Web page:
How to Survive the Social Media Onslaught
We are hearing a lot on the business advantages of using social media to increase sales. There is not a day that goes by that I do not get some form of advertising or analyst article touting the value of using social media in my business and the opportunities that social media analytics and inbound marketing provides.
I am not convinced that Social Media in business is all that its trumped up to be in terms of increasing profits. I am sure most businesses would like to see a firm and consolidated report on how social media has helped B2B sales. Obviously the various social media services providers will report vast potential for businesses to business – but where are the hard facts to back this up.
According to a recently published report by, Dianna Huff of DH Communications and KoMarketing Associates, surveying buyers, social media and blogging have little influence on the B2B buying process.
Only six percent of the respondents claimed social media impacted their B2B purchases “a lot” and a meager 22 percent said they were interested in vendor blog content. Only 24 percent said they look for social media icons on a vendor website. Even less – 22% of the respondents – look for a blog on a vendor’s website, even though 85 percent of the buyers polled said a blog does help establish a vendor’s credibility. Participants included C-level executives, managers and directors, along with other professional types.
Deploying social media in business is hard and expensive to do right. And the most important resource, the sales and business development staff, have no time to provide marketing with the valuable input re: customer personas, customer quirks, buying habits and personality profiles that are gained through the face to face business relationship. You can’t connect with the right people when you downsize your sales force, all the social media and content marketing activities in the world can’t make up for a good sales or business development person.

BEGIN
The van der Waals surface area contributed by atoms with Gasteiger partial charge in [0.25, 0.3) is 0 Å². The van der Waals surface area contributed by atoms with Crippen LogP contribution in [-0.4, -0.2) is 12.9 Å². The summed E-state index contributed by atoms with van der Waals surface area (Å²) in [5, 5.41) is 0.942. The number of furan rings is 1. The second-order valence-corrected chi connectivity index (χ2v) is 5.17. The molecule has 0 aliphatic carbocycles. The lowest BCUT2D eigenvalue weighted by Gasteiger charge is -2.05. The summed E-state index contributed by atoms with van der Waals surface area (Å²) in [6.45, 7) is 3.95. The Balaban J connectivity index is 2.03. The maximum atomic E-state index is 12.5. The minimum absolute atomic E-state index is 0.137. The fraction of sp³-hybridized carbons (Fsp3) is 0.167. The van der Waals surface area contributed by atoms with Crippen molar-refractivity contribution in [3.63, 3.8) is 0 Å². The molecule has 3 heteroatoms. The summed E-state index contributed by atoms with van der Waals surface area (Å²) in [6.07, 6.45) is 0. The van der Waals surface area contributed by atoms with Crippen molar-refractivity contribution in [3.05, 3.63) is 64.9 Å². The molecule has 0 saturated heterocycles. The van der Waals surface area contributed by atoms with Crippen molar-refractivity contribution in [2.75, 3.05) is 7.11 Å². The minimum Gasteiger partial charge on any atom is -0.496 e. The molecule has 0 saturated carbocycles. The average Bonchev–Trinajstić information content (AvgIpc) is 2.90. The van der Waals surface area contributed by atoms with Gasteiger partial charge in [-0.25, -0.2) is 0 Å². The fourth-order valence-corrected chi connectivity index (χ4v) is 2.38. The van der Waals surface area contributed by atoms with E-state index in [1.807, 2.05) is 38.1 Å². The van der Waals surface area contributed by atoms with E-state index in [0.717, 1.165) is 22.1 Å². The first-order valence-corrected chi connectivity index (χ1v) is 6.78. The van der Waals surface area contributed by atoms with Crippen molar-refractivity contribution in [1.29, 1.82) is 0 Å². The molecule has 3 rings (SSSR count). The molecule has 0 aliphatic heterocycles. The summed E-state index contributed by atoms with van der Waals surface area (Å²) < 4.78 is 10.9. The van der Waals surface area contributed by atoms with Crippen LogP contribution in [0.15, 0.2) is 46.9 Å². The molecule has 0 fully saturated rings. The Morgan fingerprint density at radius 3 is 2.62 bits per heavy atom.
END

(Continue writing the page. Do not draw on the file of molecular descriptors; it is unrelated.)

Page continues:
Simply said; Professional B2B sales needs a personal face to it, otherwise buying & selling of everything under the sun may as well be done via eBay or some other auctions site. Salespeople who simply email the same old content that comes from their marketing departments without any added value or context is not social media. And putting the same old web content marketing on social sites is not social media.
Listen up! Social media for B2B is just another connection to your target audience, the door opener to do business development.
As I said, doing business social media is hard work. Just look at this interesting observation: 82% of marketers who blog daily and 57% of marketers who blog monthly, acquired a customer using their blog. The single biggest factor is how dedicated you are to creating consistent content on a regular/daily basis, a steady feed of blog posts coming in from your team of writers. Who has the time to blog daily? And just if you have a lot of different products and services how many blogs do you produce daily? And then we have to create mounds of “valuable content” ebooks to use in our inbound marketing campaigns.
However, if you do not feel you can commit this much time or resources to social media you are in luck, for about 120K per year you can get someone to do this for you if we supply the raw content. But no guarantees that it will increase the bottom line or attract new customers. Most inbound marketing campaigns take 6-9 months from launch date to start seeing a return on investment at best.
So here is the real secret sauce:
* First develop your core objectives and put your goals on paper, who should be targeted, how can we do more of what we’re doing right, and develop proper reporting to gain real metrics for the campaign.
* Specify the appropriate marketing channels/platforms that will help the company increase the number of leads generated.
* For most businesses, focusing on a SEO strategy and marketing on the major search engines is your best bang for your buck. Understand of the type of ad copy, keywords, and landing pages that have successfully worked for you and your competitors. The ideal scenario would be for the paid search/SEO/content/brand teams to work together to prioritize the content.
* Enough with executive thought leadership, bottom up marketing works the best, those closest to the customers will provide the most meaningful content based on a real understanding of their customer journey.
* Only use social media as a tool to promote your brand and keep it simple.
* About 40% of social media consumption is smartphone based, so make sure your marketing media is geared for small screen viewing.